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tday-sh bash vs POSIX sh

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Hi!
I'm writing back to you after you applied my patch (thank you! I'm glad
you liked it!) because there's a small thing that I wanted to bring 
your attention to about tday. I think this is the sort of thing that
needs some discussion on a mailing list before even writing a line of
code.

I've noticed that tday-sh's shebang is #!/bin/sh, i.e. POSIX sh. But 
the code is full of non-portable bash features ("bashisms," as they
say): double bracket conditionals (e.g. [[ ]]), set -o pipefail, the
way you define IFS using $'\n\t' (which is a bash-exclusive thing) are
the ones I can think of the top of my head.

Depending on the user's shell implementation, this discrepancy might 
cause a few problems. Most users use bash as their shell; when bash
sees #!/bin/sh it enters a somewhat more strict POSIX mode, but not
really. On the other hand, dash (Debian's and derivatives' default) is
more picky... And some people might be using other implementations of
course.

IMHO, you'd be better off just changing the shebang into '#!/bin/bash'
and just support bash. It's perfectly fine, way more practical, and
wouldn't require you changing your code. That way your code would
correctly advertise itself as bash code and users would be required to
use a *bash*-compatible shell.

I'm a fan of strict POSIX compliant code, but sending you a patch 
converting your code into that would rather be rude, in my opinion...
It's like telling you "Hey, I don't like you're writing this in Python;
I've rewritten it entirely into OCaml." Of course, bash is related to
POSIX sh, but it should be taken as two different languages.

But, if you're interested in making your script POSIX compliant, I can
help with patches and resources! It'll take some more time to get used
to (and tutorials out there are... bad... you end up learning it from
the specs themselves).

Last but not least, I mantain a similar-ish program written in C. When
I saw tday earlier this day I was SO happy to see someone do a very
similar task in SO FEW lines! OK, mine has a different use-case (it
destroys the task list after 24 hrs on purpose)... but hey tday rocks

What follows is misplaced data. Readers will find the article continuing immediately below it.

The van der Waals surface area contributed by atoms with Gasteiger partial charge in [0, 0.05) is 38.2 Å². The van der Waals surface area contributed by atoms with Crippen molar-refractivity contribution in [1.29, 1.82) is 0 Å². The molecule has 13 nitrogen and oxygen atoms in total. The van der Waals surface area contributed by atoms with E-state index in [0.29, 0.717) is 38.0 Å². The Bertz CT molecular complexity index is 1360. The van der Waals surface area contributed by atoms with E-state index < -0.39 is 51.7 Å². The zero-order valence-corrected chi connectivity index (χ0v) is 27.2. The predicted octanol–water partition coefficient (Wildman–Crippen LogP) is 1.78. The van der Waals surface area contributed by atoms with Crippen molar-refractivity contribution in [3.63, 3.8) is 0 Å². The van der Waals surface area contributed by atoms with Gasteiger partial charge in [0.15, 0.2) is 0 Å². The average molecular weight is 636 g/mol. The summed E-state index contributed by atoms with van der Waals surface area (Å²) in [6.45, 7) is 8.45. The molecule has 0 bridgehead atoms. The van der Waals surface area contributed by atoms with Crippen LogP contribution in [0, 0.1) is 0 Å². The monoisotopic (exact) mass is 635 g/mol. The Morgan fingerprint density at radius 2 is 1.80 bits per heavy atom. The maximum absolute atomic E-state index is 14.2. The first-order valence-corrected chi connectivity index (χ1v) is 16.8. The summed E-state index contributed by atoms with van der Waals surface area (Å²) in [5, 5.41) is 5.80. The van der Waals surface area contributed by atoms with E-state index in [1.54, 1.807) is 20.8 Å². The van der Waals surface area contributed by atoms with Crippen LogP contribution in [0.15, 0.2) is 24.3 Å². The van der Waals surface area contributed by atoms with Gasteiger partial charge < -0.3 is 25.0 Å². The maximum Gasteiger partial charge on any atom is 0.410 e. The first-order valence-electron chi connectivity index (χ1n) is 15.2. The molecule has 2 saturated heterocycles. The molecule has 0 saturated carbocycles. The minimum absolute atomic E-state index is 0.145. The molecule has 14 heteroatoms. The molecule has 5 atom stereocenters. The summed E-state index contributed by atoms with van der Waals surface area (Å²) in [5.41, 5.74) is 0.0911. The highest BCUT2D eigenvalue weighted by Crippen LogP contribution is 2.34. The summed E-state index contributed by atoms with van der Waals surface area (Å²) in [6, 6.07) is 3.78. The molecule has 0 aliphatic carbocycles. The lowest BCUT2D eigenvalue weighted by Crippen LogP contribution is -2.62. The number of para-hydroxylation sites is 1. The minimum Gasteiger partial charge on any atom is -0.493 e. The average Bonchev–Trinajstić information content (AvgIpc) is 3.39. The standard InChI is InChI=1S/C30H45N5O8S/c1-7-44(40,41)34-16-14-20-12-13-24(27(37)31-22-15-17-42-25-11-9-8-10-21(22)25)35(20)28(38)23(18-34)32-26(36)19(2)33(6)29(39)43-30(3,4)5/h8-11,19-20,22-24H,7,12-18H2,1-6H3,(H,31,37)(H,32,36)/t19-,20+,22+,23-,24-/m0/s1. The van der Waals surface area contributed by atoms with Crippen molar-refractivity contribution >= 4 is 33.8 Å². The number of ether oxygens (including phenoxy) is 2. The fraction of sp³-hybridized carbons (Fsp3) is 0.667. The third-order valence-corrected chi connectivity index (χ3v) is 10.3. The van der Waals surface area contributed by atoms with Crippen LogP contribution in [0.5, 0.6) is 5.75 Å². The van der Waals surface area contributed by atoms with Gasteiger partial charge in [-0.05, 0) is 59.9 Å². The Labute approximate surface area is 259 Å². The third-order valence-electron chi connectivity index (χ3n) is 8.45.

a lot! Nice work! \o/

Best,
Ari

-- 
Ariadna Vigo
(she/her)
Web: <https://ariadnavigo.xyz>
PGP: 0xA3B1324836A669BD
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Hi Ari!

Thank you for reaching out! I appreciate it :)

> I'm writing back to you after you applied my patch (thank you! I'm glad
> you liked it!)

I was happy to receive it! It's always nice to see someone else interested in your projects :)

> I've noticed that tday-sh's shebang is #!/bin/sh, i.e. POSIX sh. But
> the code is full of non-portable bash features ("bashisms," as they
> say)
> [...]
> if you're interested in making your script POSIX compliant, I can
> help with patches and resources! It'll take some more time to get used
> to (and tutorials out there are... bad... you end up learning it from
> the specs themselves).

Oh! I didn't know that! Thanks for bringing this to my attention.


I actually did intend for this to be written in plain sh for maximum portability but, like you mentioned, finding good material on that isn't easy. I had to refer to some bash specific guides, and this is the result.

I'd be happy to receive patches, or links to guides/examples on writing plain sh, and work on making the script fully POSIX compliant :)

If I wanted something more "complete" (for lack of a better word) without losing the brevity of the script I'd rewrite this in Python. Point being that the script is intended to be portable; other implementations can focus on readability and correctness.

> I'm a fan of strict POSIX compliant code, but sending you a patch
> converting your code into that would rather be rude, in my opinion...

Haha, without the context it'd probably raise an eyebrow or two :P

> I mantain a similar-ish program written in C. When
> I saw tday earlier this day I was SO happy to see someone do a very
> similar task in SO FEW lines! OK, mine has a different use-case (it
> destroys the task list after 24 hrs on purpose)... but hey tday rocks
> a lot! Nice work! \o/

I actually did see cras before writing tday, but it was too involved for what I wanted :) . I just wanted a simple way to set up today's tasks, and be able to refer back to what I haven't completed if necessary.

tday was intended to be a portable proof-of-concept for how something like it might work with the file format. If I have the time I plan to write something more elaborate without changing the simple format. It also seems like a decent exercise when learning a new programming language.


Thanks again for reaching out! I'd be happy to continue the discussions around this here.

Stay safe!

--
Kristófer R.


P.S. I'm sorry if the email is badly formatted. The e-mail client I'm using does a lot of magic, and I haven't quite figured out how to configure it properly yet. If it's well formatted; yay, success \o/
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